Feeling charitable? Here are some guidelines to giving

By Julie Jason

King Features Syndicate

Published: June 6, 2014 04:17PM
Updated: June 6, 2014 04:17PM
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Retirement and investments columnist Julie Jason

If you believe you can make a difference in the lives of others, you may be thinking about volunteering your time to charitable causes or making gifts to charity.

The “vast majority” of high-net-worth individuals and families do, according to the Bank of America Study of High Net Worth Philanthropy for 2012. Almost 95 percent of those surveyed give to charity, and almost nine out of 10 volunteer.

Why do people give to charity?

Most (74 percent) give because of “being moved at how a gift can make a difference,” according to the study. Donors report feeling personally fulfilled when they engage in charitable activity. Of all the reasons for making gifts, only 31.7 percent make gifts to charity because of tax benefits.

For people who want to have a more direct impact on a person in need, private foundations are worth a consideration. There are close to 80,000 private foundations, according to the Indiana University Lilly Family School of Philanthropy.

Barbara and Stephen Miller’s foundation intervenes at “crisis points,” when people find themselves on the verge of becoming homeless. Something as simple as a car breaking down can cause someone to be unable to pay a utility bill. The foundation steps forward with a grant of less than $1,000. That’s made a difference in the lives of 109 people the foundation has helped in two years.

A private foundation is usually funded by a family or corporation. Its primary activity is giving away money to other charities, but private foundations are able to give to individuals in need as well. The IRS publication to read is “Disaster Relief: Providing Assistance Through Charitable Organizations,” at http:// www.irs.gov/pub/irs-pdf/p3833.pdf.

The individuals cannot be relatives or friends. Such gifts are not permitted under self-dealing rules and trigger an excise tax. You’ll want to read more on that topic in IRS Publication 557, “Tax-Exempt Status for Your Organization.” Another resource is Cycle of a Private Foundation,” which you can find at www.irs.gov.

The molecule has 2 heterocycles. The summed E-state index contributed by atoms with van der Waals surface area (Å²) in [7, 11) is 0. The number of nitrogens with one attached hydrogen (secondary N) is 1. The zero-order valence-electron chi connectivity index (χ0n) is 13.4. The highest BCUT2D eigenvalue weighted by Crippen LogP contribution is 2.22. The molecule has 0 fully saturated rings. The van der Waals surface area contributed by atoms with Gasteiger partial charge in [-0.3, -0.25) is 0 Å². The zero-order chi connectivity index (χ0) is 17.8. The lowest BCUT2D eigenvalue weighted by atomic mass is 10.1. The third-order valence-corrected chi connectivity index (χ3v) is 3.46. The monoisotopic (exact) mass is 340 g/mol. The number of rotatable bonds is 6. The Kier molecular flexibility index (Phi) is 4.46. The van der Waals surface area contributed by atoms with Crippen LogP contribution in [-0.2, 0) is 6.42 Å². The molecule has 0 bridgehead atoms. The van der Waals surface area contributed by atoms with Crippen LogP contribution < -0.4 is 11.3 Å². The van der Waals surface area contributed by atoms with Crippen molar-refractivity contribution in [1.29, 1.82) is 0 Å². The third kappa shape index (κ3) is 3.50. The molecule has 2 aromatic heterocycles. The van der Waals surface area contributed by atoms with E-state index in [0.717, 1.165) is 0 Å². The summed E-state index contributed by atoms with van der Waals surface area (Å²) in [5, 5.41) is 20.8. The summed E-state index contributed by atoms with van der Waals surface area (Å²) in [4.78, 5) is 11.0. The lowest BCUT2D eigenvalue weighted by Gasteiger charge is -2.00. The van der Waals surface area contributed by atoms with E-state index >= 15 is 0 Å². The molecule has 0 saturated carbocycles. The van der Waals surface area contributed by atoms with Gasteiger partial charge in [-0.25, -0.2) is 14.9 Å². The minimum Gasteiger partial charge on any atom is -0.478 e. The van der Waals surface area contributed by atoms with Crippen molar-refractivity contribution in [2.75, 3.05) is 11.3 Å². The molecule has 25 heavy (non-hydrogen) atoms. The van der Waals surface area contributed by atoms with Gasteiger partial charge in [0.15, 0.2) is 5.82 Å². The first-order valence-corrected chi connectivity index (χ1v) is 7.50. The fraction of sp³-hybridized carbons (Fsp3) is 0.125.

Foundation Source, the nation’s largest provider of support services for private foundations and the winner of the “Best Philanthropy Offering” at the inaugural Family Wealth Report Awards 2014, provides 10 reasons to consider setting up a foundation at www.foundationsource.com.

Here are a few to consider:

• Get a current tax deduction in the year that you make a contribution to your foundation. However, you can make grants from the foundation to your charitable causes over time. You are required to distribute 5 percent of the assets of the foundation yearly.

• Leave a lasting legacy: Foundations last beyond the donor’s lifetime, as the assets of the foundation can grow due to earnings and additional gifting. As a result, your grants to your charitable causes can be far greater than the amounts you donate to your foundation.

• Family involvement: Through your foundation, you can establish a tradition of charitable giving with your children and grandchildren. For more information on private foundations, Foundation Source provides a wealth of resources for those who want to learn more about setting up and running a private foundation at www.foundationsource.com/tools/knowledge-source/.

For a copy of the 2014 Foundation Source Annual Report on Private Foundations, go to www.foundationsource.com/resources/ FS_2014_Annual_Report.pdf.

Julie Jason, JD, LLM, a personal money manager (Jackson, Grant of Stamford, Conn.), welcomes your questions/ comments (readers@juliejason.com).